Thirteen million people in Australia — about half the country’s population — woke up on Wednesday under some form of lockdown as the country struggles to contain outbreaks of the Delta variant across three states.
On Tuesday, the state of South Australia was placed under a seven-day lockdown after recording five coronavirus cases. The state of Victoria, which includes Melbourne, extended its lockdown for another week as its case total surpassed 100.
New infections show no sign of slowing in the largest city, Sydney, which is now in its fourth week of lockdown and has recorded over 1,000 cases. Sydney reported 110 new local cases on Wednesday, the third highest daily total since this outbreak begun.
Although the case numbers are relatively small, Australia has used a strategy of swift local lockdowns to keep the virus under control since last year. But because of the high transmissibility of the Delta variant, and Australia’s slow vaccination campaign, infectious disease experts are concerned that it might be impossible to completely stamp out these outbreaks.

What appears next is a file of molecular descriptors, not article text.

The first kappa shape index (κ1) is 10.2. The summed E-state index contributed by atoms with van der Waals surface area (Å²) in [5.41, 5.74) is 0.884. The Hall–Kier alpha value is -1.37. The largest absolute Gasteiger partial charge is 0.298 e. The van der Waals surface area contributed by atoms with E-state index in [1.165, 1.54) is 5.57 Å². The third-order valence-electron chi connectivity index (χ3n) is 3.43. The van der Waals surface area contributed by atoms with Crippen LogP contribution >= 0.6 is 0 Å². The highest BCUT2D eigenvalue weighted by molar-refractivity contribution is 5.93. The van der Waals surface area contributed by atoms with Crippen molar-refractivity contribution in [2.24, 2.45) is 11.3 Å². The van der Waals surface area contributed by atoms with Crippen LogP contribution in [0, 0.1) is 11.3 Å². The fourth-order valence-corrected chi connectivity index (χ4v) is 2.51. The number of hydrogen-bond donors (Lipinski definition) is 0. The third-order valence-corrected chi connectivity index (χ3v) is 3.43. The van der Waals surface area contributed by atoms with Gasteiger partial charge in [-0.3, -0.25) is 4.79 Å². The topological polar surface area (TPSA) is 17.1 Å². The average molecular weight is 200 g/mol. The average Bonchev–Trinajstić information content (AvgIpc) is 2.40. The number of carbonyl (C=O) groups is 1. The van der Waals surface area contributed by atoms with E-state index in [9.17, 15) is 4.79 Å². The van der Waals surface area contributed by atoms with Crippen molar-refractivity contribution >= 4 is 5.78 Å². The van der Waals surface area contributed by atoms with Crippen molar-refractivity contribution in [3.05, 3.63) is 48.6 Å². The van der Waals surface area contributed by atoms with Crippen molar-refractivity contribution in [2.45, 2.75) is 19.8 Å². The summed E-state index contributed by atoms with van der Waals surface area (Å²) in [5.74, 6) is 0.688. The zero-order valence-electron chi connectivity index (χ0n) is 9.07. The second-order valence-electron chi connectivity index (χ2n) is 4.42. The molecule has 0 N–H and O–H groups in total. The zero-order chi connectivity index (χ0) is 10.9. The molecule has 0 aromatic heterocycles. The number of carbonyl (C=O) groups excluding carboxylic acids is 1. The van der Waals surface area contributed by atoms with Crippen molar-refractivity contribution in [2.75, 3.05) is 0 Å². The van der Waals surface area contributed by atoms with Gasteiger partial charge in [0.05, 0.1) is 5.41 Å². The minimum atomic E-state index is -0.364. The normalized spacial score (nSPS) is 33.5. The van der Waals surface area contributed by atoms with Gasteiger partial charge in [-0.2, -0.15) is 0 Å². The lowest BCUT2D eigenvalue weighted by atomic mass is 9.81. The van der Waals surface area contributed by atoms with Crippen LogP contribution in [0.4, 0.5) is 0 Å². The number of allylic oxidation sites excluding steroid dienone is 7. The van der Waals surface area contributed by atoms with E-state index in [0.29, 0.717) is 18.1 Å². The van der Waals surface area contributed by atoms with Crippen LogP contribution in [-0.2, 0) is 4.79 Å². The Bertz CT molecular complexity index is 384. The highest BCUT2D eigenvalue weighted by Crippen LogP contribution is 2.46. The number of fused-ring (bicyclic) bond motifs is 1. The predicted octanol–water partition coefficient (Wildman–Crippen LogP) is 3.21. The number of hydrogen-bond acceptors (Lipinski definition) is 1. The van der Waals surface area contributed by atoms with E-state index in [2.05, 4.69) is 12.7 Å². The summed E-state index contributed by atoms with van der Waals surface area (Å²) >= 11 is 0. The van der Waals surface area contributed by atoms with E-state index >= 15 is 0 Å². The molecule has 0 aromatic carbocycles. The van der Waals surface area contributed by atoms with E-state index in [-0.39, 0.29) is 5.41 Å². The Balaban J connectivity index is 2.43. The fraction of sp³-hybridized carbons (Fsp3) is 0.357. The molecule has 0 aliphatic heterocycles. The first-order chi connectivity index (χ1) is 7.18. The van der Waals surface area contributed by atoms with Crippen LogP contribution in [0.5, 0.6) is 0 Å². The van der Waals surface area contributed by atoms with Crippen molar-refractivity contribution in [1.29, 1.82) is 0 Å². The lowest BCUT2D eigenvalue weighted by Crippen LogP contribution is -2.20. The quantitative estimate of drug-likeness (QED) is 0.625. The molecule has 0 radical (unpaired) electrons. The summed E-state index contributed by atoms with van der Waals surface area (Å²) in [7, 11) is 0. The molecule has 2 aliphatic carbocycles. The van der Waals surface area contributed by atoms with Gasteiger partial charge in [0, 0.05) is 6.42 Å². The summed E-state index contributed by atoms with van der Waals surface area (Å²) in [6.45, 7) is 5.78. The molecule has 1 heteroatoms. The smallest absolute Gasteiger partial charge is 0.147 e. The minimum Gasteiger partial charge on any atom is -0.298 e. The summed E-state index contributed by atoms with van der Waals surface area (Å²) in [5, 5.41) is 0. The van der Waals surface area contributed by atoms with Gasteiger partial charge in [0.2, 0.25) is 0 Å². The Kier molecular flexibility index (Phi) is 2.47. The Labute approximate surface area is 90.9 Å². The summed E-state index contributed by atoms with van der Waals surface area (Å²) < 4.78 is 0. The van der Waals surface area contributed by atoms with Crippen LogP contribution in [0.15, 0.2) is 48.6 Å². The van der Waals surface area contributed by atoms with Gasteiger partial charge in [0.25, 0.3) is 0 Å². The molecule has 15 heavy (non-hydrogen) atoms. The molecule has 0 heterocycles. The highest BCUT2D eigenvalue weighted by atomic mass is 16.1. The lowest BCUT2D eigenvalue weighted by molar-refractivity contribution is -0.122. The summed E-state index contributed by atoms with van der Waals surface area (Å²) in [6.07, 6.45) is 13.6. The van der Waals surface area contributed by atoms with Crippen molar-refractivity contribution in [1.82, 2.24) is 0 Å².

“With the vaccination rates the way they are, we won’t be able to live freely and safely unless we’re able to quash this current outbreak,” Gladys Berejiklian, the premier of New South Wales state, which includes Sydney, said on Wednesday.
About 29 percent of Australia’s population has received at least one vaccine dose and 11 percent are fully vaccinated, according to a New York Times database.
Prime Minister Scott Morrison said on Wednesday that the country had administered a million doses in the past seven days, the first time it had reached that weekly mark. If that rate continues, he added, all Australians who wanted a vaccine would be able to get one by the end of the year.
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